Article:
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BOE Rate Hike in May Looks Increasingly Likely

  • Officials are worried about domestically generated inflation
  • U.K. central bank publishes next policy decision on Thursday

Bank of England policy makers look increasingly likely to raise interest rates at their May meeting after data suggested faster domestically generated inflation is on the way.

Wages are rising at their fastest pace since the end of 2016, the Office for National Statistics said Wednesday, a sign that the tightness in the labor market is stoking price gains just as the currency-driven jump in headline inflation starts to drop off. That could spur policy makers to act as households get some long-awaited relief from a yearlong squeeze on their incomes.

Prime Minister Theresa May’s government lifted the cap on pay for more than a million National Health Service workers on Thursday. They will get a 6.5 percent pay rise over the next three years -- spelling an end of the longstanding limit on public-sector raises -- while a 4.4 percent increase in the minimum wage is also due to come into effect in April.

BOE officials, who raised rates for the first time in more than a decade in November, are preparing to unveil their latest policy decision in London on Thursday. Markets had started to price in further tightening at the next meeting in May even before the positive upturn in wage growth, while a second hike this year is also seen as probable.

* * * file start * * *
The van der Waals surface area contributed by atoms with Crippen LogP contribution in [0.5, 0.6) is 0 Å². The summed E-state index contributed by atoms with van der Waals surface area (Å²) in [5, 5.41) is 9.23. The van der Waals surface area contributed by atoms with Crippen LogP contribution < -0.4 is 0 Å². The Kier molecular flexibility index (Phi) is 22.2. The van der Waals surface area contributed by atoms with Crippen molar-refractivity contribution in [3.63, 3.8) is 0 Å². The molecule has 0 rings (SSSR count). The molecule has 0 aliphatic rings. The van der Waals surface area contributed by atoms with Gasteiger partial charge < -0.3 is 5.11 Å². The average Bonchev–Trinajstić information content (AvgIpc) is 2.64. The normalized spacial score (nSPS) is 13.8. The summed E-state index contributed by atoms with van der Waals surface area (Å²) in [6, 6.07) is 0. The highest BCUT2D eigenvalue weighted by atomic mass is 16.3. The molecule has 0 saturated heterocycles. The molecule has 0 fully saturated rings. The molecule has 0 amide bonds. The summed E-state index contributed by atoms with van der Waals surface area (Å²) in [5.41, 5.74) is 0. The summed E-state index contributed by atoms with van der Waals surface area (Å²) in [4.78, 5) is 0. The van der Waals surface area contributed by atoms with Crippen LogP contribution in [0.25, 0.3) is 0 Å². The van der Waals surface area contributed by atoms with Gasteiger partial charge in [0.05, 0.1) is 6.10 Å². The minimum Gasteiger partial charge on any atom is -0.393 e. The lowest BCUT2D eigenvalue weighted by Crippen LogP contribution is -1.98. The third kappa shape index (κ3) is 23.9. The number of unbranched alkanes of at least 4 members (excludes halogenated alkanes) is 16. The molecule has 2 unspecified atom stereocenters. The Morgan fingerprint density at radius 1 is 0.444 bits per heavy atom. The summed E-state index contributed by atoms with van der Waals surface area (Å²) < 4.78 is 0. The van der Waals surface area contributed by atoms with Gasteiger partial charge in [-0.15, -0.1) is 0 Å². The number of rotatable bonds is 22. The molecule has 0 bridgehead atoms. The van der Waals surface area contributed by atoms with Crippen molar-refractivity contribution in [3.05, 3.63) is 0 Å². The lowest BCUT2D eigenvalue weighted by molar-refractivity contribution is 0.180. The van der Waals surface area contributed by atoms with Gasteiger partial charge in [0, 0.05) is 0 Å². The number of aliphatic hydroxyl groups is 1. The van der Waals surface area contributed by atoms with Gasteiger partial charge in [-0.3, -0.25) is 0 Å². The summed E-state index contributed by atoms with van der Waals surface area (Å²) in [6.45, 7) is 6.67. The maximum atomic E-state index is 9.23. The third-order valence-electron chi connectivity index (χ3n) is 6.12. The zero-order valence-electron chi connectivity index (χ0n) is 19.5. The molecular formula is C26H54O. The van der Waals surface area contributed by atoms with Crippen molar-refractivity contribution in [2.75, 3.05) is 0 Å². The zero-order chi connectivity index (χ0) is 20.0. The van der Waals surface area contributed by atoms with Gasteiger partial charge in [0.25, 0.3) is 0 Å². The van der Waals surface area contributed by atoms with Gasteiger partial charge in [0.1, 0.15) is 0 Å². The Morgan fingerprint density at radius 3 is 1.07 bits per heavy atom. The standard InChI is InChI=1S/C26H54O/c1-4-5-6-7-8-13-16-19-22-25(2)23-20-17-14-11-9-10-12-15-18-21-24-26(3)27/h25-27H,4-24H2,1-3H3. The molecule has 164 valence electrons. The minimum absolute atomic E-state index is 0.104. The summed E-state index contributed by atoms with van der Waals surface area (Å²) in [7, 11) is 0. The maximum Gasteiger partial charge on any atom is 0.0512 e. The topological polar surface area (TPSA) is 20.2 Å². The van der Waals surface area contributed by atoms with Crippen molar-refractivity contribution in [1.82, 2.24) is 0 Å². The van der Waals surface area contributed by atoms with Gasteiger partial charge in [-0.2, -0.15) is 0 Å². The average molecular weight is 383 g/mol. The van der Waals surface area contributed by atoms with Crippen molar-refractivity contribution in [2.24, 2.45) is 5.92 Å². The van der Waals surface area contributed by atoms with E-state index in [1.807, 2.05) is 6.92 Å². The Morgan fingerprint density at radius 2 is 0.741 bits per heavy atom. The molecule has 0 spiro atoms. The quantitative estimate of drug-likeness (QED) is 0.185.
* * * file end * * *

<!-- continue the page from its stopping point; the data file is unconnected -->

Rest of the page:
Hiking Cycle

Investors see May as a near lock-in for BOE, second hike this year looks likely

Source: Bloomberg

“In BOE speak, higher wages point to upside risks to domestically generated inflation and improving jobs numbers point to further erosion of slack,” said Scotiabank economist Alan Clarke. “In other words, this supports the case for a May rate hike.”

Investors now assign an 88 percent chance of a hike in May, while a follow-up increase in November is about 63 percent priced in. At the end of 2017, investors were pricing in slightly less than a full quarter-point move for the whole of this year.

What Our Economists Say:

“Evidence of a booming jobs market and continued upward pressure on pay growth mean it now looks likely the Bank of England will lift interest rates in May. We previously anticipated an August hike. With the unemployment rate set to tumble below its sustainable level later this year, another hike is likely in November.”

--Dan Hanson and Jamie Murray, Bloomberg Economics

The U.S. Federal Reserve is moving ahead resolutely with policy tightening, and is expected to raise interest rates on Wednesday. Some observers predict its new chairman Jerome Powell will unveil fresh forecasts and language that may hint at four rate hikes this year, rather than the three increases anticipated in December.

In the U.K., basic wage growth accelerated to 2.6 percent in the three months through January, as the employment rate returned to a record high and the jobless rate fell to 4.3 percent to match the lowest since 1975. Meanwhile consumer prices rose 2.7 percent in February from a year earlier, down from 3 percent in January but still well above the 2 percent target.

Economic optimism has also gained a boost after Brexit negotiators reached a breakthrough this week on securing a transition deal once the U.K. quits the European Union next year. The BOE last month identified the split as the most significant source of uncertainty over the outlook, with Governor Mark Carney previously urging the government to agree a hand-over deal the sooner the better.

“If there was any doubt that the U.K. Monetary Policy Committee is likely to sound hawkish when it meets tomorrow, this report dispels it,” said Adam Chester, head economist at Lloyds Bank Commercial Banking. “A May rate rise looks highly likely.”

— With assistance by David Goodman

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